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I Am What I Choose to Become

I am not what happened to me. I am what I choose to become.” Carl Jung

I’ve been chewing on the idea of how to tell some of my own stories for a while now, or even why to tell them. Typically, I like to spotlight women’s voices, but this statement by Carl Jung jumped out to me, resonating with where I am in own musings about telling my stories.

I’ve been told that I’m a “private person.” Seriously, I’m not sure quite what this means. From what I’ve observed, most humans are “private” about sharing personal and vulnerable things about themselves and I wonder, does being “private” make me less relatable? If instead I share my moments of connection rather than stories of pain and triumph, will you still feel an understanding and connection with me?

And how do I tell a story without impacting others in that story? Especially a story that includes, for example, my children’s lives. So far, I have not been able to come up with a way of doing this without a certain amount of trampling on people I love and their life experiences; something I feel unwilling to do.

Or what about the idea of sharing a story that has deeply impacted my own life but feels way too tender to just open up about. Maybe I’m different than other people in this respect, but I like to think I reserve the right to hold onto certain private feelings and still be liked and accepted as someone of value rather than being told I’m a private person as if there’s something wrong with that.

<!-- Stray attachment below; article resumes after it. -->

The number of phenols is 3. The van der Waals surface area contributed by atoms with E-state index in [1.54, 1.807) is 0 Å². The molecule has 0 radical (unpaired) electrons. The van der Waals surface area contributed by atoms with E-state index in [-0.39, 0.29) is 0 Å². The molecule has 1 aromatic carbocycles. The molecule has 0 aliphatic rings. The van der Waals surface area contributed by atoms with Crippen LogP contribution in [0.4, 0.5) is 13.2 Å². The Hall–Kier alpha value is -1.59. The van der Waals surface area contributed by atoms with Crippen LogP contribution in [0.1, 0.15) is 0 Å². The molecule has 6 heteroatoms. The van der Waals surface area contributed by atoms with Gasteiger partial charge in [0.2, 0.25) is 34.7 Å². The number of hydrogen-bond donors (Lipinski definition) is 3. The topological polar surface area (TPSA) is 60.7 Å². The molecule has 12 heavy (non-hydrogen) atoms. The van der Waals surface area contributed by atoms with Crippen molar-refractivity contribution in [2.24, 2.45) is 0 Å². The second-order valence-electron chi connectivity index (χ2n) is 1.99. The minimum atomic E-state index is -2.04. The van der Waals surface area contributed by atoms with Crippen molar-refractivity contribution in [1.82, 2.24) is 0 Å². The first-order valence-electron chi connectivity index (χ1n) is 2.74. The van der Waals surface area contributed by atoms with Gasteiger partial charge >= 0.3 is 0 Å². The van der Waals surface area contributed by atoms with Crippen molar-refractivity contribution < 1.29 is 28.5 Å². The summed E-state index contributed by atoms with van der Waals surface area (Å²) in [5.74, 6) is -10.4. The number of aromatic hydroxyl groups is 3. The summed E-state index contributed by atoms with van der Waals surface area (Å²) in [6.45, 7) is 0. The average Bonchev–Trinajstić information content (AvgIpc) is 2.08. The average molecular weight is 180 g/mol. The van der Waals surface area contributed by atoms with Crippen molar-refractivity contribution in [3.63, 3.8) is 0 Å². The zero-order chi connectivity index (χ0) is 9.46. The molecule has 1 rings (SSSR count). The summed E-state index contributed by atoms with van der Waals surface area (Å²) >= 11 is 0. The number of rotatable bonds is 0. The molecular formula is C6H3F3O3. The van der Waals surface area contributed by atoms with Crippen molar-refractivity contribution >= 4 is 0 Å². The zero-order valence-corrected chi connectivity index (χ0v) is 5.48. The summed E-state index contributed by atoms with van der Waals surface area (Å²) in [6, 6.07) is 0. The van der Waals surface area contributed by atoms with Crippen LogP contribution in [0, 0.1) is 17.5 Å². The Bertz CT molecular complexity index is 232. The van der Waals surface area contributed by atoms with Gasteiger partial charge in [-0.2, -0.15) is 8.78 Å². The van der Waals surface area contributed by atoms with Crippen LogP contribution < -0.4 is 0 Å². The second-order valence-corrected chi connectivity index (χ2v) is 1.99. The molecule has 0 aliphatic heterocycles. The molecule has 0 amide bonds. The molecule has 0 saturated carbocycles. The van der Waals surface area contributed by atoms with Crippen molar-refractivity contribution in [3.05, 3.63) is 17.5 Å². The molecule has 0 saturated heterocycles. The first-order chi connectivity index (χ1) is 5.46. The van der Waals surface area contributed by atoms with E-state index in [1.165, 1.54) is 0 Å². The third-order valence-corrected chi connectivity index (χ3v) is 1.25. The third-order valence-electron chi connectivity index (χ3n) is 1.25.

I also wonder how I tell a story without assigning blame or imposing on other people, or even how to tell a story and speak truth to my share of any responsibility of events. It all gets feeling a bit too convoluted. So, I ask myself the question, Why do I want to tell this story? Is it to create an aura of connection? To get others to listen to me? To vent any pent up wrath of feeling wronged? Perhaps it’s a bit of all of the above…

Humans seem to love a good story, after all, isn’t this the basis of books and movies? Although, books and movies aren’t really in person, they hold emotions and passions that become a relatable way to tell a collective snapshot of history or pass down a ritual that weaves a sense of connection throughout.

The thread that I most often repeat in my posts and sharing’s is that of the moment; for without the moment, all we have is the past and the future. The past having already happened tends to be a place of regrets and lost opportunities, while the future, as many of us are experiencing right this very minute, can be of worry and uncertainty. For the most part, I find either place less than comforting.

It’s the moment that really gets me excited. The place I am living and breathing right now. The place where I connect, laugh, share, walk, sing, dance, become. I am not what happened to me. I am what I choose to become, in this very moment.